Of the 70 percent of graduates from the class of 2013 with outstanding student loans, the average college-related debt is $35,200, according to a new Fidelity survey.
The debt includes federal and private student loans, credit cards and money owed to family members, the survey of 750 college graduates found.
And the amount of debt comes as a shock to half of the graduates.
Even with the rising cost of college and regular headlines of ballooning student debt, 50 percent of 2013 graduates with student loans still say they are surprised by just how much debt they have accumulated, Fidelity said.
The study also found that a greater understanding of the total cost of college could have altered the choices of which college to attend and how much money to invest in higher education.
Thirty-nine percent report they would have made different choices related to college planning had they better understood the debt consequences, an increase of 14 percentage points from a similar survey taken in 2011.
When considering decisions they would have made differently, recent grads suggest saving as early as possible, researching financial aid and funding options, and looking for additional ways to save and control costs while in school.
“The number of graduates reporting surprise by the level of student debt they have accumulated is a big concern and shows that there is a considerable need for families to better understand the total cost of college,” said Keith Bernhardt, vice president of college planning at Fidelity Investments. “It is critically important for families to have thorough discussions related to college planning a lot earlier than they do now, and to understand their options and create a college savings and funding plan to help avoid significant post-graduation debt.”
The good news is that many college graduates are determined to take control of their finances and pay off their college debt as soon as possible, Fidelity said. Here are other findings from Fidelity’s survey:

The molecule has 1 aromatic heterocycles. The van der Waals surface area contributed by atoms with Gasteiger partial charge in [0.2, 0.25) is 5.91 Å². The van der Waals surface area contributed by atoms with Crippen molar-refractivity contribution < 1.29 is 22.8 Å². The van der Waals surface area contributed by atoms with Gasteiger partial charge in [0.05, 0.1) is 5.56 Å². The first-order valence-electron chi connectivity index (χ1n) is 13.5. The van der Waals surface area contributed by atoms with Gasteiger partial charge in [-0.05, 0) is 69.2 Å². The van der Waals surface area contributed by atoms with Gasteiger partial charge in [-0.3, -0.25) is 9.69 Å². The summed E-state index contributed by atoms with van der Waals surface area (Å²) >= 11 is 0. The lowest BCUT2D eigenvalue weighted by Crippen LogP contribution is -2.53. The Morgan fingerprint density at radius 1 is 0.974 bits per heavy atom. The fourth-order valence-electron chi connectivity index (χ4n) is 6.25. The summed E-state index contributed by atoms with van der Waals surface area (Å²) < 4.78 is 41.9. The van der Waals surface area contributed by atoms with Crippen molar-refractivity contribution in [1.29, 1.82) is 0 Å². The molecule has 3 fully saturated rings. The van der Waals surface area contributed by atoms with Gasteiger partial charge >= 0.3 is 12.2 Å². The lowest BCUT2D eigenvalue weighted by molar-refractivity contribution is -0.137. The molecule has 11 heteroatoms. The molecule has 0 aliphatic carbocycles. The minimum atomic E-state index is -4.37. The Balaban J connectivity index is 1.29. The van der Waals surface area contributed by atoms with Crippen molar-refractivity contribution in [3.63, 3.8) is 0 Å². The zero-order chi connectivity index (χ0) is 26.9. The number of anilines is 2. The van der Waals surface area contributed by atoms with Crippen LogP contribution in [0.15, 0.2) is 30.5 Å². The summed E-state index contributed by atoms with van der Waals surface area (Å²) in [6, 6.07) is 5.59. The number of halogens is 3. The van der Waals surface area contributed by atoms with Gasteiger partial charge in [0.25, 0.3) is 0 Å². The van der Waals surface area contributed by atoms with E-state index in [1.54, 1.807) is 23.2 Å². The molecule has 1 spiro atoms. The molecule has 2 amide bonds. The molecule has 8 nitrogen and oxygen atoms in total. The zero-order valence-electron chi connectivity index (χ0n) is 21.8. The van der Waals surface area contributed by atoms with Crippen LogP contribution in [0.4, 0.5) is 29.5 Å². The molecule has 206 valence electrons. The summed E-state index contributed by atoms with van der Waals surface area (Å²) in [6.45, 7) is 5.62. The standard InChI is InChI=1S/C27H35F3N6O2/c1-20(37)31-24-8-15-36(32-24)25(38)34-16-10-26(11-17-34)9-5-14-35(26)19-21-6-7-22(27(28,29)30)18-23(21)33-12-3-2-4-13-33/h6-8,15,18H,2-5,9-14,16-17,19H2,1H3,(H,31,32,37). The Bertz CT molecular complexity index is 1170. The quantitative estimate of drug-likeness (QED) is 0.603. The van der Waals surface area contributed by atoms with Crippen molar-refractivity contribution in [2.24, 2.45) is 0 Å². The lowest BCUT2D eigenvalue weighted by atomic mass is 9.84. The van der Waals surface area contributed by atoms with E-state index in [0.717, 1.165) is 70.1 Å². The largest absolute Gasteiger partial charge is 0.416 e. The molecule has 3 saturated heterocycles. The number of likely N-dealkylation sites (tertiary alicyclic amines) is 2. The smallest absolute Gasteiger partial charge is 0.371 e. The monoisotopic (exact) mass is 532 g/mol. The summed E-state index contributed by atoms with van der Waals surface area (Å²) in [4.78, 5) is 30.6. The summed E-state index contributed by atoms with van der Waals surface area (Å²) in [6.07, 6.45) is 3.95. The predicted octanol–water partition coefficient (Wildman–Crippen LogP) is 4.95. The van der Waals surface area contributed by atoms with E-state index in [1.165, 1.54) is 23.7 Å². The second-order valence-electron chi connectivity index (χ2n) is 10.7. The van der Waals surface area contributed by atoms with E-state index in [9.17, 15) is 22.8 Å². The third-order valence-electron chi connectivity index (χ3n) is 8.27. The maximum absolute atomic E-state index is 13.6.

- Students are earning their keep: Eighty-five percent of recent college grads report that they contributed at least some of their own personal savings to their college tuition and related expenses. Of those who contributed to their college expenses, 27 percent contributed more than $10,000. Furthermore, 81 percent worked during the summer, school year, or both to help with their college-related expenses.
- Coursework reflects attention to future compensation: Fifty-seven percent of recent grads report that they chose a specific major in hopes of securing a higher paying job after graduation. The top five majors listed by graduates were: Business, Biology, Psychology, Engineering and Accounting/Finance.
- Grads are setting financial goals: Half (50 percent) say that paying off their student loan debt is a top financial goal, which is promising since more than half (54 percent) of students graduating with student loan debt are expecting it to take more than nine years to pay off. Forty-one percent are saving to buy a home and 34 percent are saving to create an emergency fund.
- Many new graduates are off to a good start: Fifty-four percent report that they have a financial plan in place to reach these goals, with many already taking steps such as establishing budgets, cutting back on discretionary spending and setting aside a portion of their paychecks. More than half (51 percent) report that they worked with their parents to help develop their post-graduate financial plan.